bluefall: (act feminine)
From: [personal profile] bluefall
Grace! How the hell did I forget Grace! I guess just because she's been in a committed relationship for so long?

Though she and Mia do both have that whole "past history of sexual abuse" thing going. I appreciate that the writing for both of them (so far as I know at least, I'm not a big Arrow fan) has avoided ever drawing that "promiscuous because damaged" conclusion -- Grace has a healthy and varied sex life, and also she was abused once, and these things are unrelated as far as the narrative is concerned -- but the implication is still just sitting there waiting for someone to make it, and I worry that sooner or later someone will. I mean look what happened to Shulkie. These gross sexist cliches have real traction with some writers. :/

Date: 2011-01-17 09:02 pm (UTC)
benicio127: (Outlaw's amazing rack)
From: [personal profile] benicio127
I totally agree. Mia actually really seems to have some positive attitudes towards sex just based on the fact that she hits on her crushes the amount she does. It's really, really refreshing to see not even taking into account the fact that she's a sex abuse survivor and is living with HIV.

Date: 2011-01-19 12:11 am (UTC)
cuntfucius: (Default)
From: [personal profile] cuntfucius
So basically we have girls who are queer, girls who have been abused, and aliens as the only girls who can be promiscuous in comics and it be "understandable" because of their "backgrounds" or some weird implications that I'm totally looking way too deeply into.

Which I know I am, hahaha. BUT STILL. You see less hetero-identified girls with "good" backgrounds doing this.

Ah, I fondly remember the slut shaming even Donna Troy went through...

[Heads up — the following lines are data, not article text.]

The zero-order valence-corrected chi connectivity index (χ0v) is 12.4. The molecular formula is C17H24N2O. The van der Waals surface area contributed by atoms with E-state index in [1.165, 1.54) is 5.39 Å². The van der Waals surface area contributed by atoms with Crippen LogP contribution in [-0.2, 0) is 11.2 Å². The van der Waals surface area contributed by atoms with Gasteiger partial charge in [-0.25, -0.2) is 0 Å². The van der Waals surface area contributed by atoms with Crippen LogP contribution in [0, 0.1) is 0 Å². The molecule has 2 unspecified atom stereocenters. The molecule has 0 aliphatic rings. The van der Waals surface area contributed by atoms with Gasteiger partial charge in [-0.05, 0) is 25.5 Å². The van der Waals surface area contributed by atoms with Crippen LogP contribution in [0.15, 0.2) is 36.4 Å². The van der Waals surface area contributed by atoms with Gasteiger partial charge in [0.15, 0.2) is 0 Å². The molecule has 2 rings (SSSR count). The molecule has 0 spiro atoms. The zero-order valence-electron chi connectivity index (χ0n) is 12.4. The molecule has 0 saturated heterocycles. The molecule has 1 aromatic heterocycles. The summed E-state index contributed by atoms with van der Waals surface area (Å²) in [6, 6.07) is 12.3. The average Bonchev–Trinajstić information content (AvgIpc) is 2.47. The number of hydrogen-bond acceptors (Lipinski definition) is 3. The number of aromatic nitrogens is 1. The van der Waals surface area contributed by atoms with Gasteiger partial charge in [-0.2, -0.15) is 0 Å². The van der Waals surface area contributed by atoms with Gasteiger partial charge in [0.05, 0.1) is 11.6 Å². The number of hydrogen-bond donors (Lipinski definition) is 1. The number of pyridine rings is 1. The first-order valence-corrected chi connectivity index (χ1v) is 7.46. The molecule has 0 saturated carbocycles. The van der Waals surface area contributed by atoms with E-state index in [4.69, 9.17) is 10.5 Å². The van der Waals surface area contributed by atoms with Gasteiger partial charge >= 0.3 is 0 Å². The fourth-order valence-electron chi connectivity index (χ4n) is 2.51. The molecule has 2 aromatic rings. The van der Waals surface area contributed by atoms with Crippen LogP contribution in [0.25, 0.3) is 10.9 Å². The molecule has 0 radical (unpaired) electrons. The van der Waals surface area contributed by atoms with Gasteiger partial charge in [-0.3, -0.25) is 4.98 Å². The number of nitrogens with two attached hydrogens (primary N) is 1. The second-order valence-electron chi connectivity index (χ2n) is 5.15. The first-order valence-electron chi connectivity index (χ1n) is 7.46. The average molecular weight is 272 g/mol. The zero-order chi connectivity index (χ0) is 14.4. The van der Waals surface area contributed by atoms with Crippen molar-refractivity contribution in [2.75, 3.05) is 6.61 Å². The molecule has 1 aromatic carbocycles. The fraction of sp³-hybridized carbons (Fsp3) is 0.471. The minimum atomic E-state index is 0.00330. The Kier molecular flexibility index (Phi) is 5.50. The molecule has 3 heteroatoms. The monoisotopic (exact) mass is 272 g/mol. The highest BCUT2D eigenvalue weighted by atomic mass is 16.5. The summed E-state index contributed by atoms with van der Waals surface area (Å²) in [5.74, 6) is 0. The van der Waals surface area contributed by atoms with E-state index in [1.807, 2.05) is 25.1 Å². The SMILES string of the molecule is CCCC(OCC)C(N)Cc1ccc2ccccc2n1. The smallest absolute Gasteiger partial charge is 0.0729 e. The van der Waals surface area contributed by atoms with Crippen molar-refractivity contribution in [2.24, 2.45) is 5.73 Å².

Date: 2011-01-19 12:21 am (UTC)
benicio127: (Outlaw's amazing rack)
From: [personal profile] benicio127
Yep! Exactly. And you have to be a type to have casual sex, you know! And because Helena is Catholic, she can't fit into this group? (Except that one of my best friends is Catholic and very happily has enjoyed lots of sex with different people! So take that stereotypes!)

Date: 2011-01-19 12:30 am (UTC)
cuntfucius: (ReneeKate)
From: [personal profile] cuntfucius
Yeah, either way I think people need to tread carefully when deciding on whether or not Helena would be the "type" of person to have casual sex, or if it's "in character" for her to do so. Especially because sexual choices are so very personal, sometimes you can be mostly monogamous and deep-connection-based your entire life, but have a tiny period where you want to try out some casual stuff to see if it's for you. I mean, I'm NOT a Winick fan at all by any means (rather the opposite), but I think in general, though he's using Helena as an annoying proxy for an exchange, he's also kind of shining a poor light on Roy here. Which was only aggravated by Gail's sniping of his "talents" in bed later on, or lack thereof. Winick's got a bad case of misogyny and liberal-proclaimed-male-feminist syndrome, so I can't give him too much of a benefit of the doubt here, buuuut I remember REALLY cringing at Gail thinking she was "sticking up" for Helena but, in fact, making Helena not seem in charge of her own bodily autonomy, taking away a bunch of her agency by attributing the sex she had to low self esteem and to a troubled period for her.

Roy gets a lot of slack for this, too. It's character memes spread around in fandom and by writers, ideas getting taken and run with and it just gets embarrassing to read because people repeat these "truths" without really trying to dissect the numbers and reality behind them. Donna Troy immediately, by glorious Kyle fangirls and boys, got branded as a slut the moment she touched Roy Harper. So did Helena. And even Kendra got bad reception for that reason. Donna also was suddenly a "slut" for ... being nice to Jason? All because she had touched Roy Harper before, which obviously WOW HOW LOW CAN YOU GO, GIRL?